UNIONTOWN, Pa. — On a muggy Friday afternoon in a strip mall parking lot, as thunder echoed in the Alleghenies and cottonwood seeds floated on the breeze, Lee Stanish, 32, a postdoctoral researcher at the University of Colorado Boulder, and Natalie Hull, 24, a lab manager, stepped out of a white van, its hood plastered with dead insects.
After a brief conversation with a chain store manager, the two women retrieved a large black container from their van and wheeled it into the bathroom. Ms. Hull opened the faucet and let the cold water run. The two snapped on disposable gloves, unpacked their equipment, and began collecting tap water.
Ms. Hull checked the water temperature and filled water in a vial of formaldehyde for cell counts. Dr. Stanish placed another vial of water in a portable chlorine meter for analysis. “We’re in and out in about 10 minutes,” she said. Ms. Hull flipped the faucet off. On to the next tap.
By nightfall, the van would be loaded with close to 30 gallons of water sampled from dozens of locations across the Ohio River Valley. Dr. Stanish and Ms. Hull planned to set up a mobile laboratory in a hotel room in Morgantown, W.Va., all in an effort to understand a hidden underground ecology where organisms eke out a living in dark, cool pipes loaded with chlorine.
“What we know so far is that it’s usually very clean,” Dr. Stanish said. “But it’s a disturbed environment.”
The 53,000 water utilities in the United States deliver some of the safest drinking water in the world — a public health victory of unrivaled success that began in 1908 with chlorination campaigns in Jersey City and Chicago. Still, millions of individual cases of waterborne diseases occur annually and related hospitalization costs approach $1 billion each year. In 2007 and 2008, the most recent years for which figures are available, the Centers for Disease Control and Prevention recorded 164 waterborne disease outbreaks, almost entirely from protozoan cysts of the parasite Cryptosporidium.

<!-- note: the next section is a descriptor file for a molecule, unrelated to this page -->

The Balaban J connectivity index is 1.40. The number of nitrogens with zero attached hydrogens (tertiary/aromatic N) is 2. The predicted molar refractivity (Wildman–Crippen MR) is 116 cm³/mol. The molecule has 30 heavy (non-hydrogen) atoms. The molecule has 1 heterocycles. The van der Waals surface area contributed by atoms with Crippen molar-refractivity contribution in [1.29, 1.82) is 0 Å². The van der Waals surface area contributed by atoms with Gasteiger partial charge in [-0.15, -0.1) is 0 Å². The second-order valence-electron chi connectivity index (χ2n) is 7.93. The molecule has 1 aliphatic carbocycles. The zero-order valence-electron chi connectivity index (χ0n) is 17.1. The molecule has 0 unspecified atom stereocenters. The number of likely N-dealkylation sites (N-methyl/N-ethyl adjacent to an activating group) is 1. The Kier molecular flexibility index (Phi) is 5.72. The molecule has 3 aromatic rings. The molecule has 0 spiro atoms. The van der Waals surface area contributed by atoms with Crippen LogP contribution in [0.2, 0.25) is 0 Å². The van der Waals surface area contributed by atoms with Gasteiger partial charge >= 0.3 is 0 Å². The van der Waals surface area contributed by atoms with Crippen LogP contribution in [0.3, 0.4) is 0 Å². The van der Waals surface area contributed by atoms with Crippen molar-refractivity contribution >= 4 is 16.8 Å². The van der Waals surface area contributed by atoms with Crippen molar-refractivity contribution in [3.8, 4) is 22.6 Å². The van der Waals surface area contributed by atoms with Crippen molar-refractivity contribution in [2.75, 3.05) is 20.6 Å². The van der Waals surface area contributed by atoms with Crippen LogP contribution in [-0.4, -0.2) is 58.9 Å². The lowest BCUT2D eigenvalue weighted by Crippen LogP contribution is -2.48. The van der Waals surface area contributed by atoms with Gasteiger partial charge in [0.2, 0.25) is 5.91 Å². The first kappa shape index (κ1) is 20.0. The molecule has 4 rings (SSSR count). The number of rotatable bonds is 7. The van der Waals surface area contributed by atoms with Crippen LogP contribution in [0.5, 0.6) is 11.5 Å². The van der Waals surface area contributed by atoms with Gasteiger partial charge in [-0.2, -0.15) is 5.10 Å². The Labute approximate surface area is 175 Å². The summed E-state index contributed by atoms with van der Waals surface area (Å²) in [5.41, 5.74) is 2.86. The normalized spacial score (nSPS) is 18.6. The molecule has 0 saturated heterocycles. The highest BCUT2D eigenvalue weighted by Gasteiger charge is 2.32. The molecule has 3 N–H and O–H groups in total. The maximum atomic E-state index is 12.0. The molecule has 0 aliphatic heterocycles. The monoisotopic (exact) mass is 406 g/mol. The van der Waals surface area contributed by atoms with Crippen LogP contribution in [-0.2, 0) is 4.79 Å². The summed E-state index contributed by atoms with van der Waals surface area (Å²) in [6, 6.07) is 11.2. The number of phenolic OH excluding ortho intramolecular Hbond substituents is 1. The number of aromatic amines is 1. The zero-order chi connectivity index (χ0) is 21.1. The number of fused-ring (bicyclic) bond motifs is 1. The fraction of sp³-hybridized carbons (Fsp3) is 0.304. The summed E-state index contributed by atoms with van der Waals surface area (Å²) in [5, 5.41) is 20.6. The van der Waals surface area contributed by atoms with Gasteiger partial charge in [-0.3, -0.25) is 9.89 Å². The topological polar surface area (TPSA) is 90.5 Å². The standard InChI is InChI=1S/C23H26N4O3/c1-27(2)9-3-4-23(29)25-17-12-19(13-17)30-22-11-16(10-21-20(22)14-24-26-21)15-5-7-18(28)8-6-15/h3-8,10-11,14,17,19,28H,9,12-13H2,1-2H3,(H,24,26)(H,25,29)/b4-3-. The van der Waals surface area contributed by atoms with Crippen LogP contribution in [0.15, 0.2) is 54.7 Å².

New rules from the Environmental Protection Agency, instituted after earlier outbreaks, have led New York City and other municipalities with unfiltered surface reservoirs to begin zapping tap water with ultraviolet light to inactivate organisms like Cryptosporidium that resist chlorine-based treatments.
The water supply system remains a deteriorating, mostly subterranean infrastructure so complex that in many municipalities officials can’t even say where all the pipes are laid. The need for upgrades has never been greater, a report issued this year by the American Academy of Microbiology said, but they first want to understand what’s living down there.
“We have done the right thing with water treatment,” said Joseph O. Falkinham III, a microbiologist at Virginia Tech. “What we have now is an unexpected consequence of doing the right thing.”
That’s why scientists like Dr. Stanish and Ms. Hull drove hundreds of miles this summer to collect tap water in 20 municipalities. Their eight-day road trip, which started in Ohio, traced a clockwise arc down through Fairmont, W.Va., and Hazard, Ky., before ending up back in Cincinnati. The field work, led by Norman Pace, a biologist at the University of Colorado Boulder, and financed by the Sloan Foundation, is beginning to map the ecological niches favored by certain aquatic organisms, which could lead to better screening methods and better water treatment.
Chlorine-based disinfectants destroy harmful cellular organisms that cause illness — eliminating infectious diseases like typhoid, cholera and dysentery — but to call the process purification is a misnomer. The researchers estimate that between 10 and 100 million free-floating, or planktonic, organisms survive in every quart of tap water.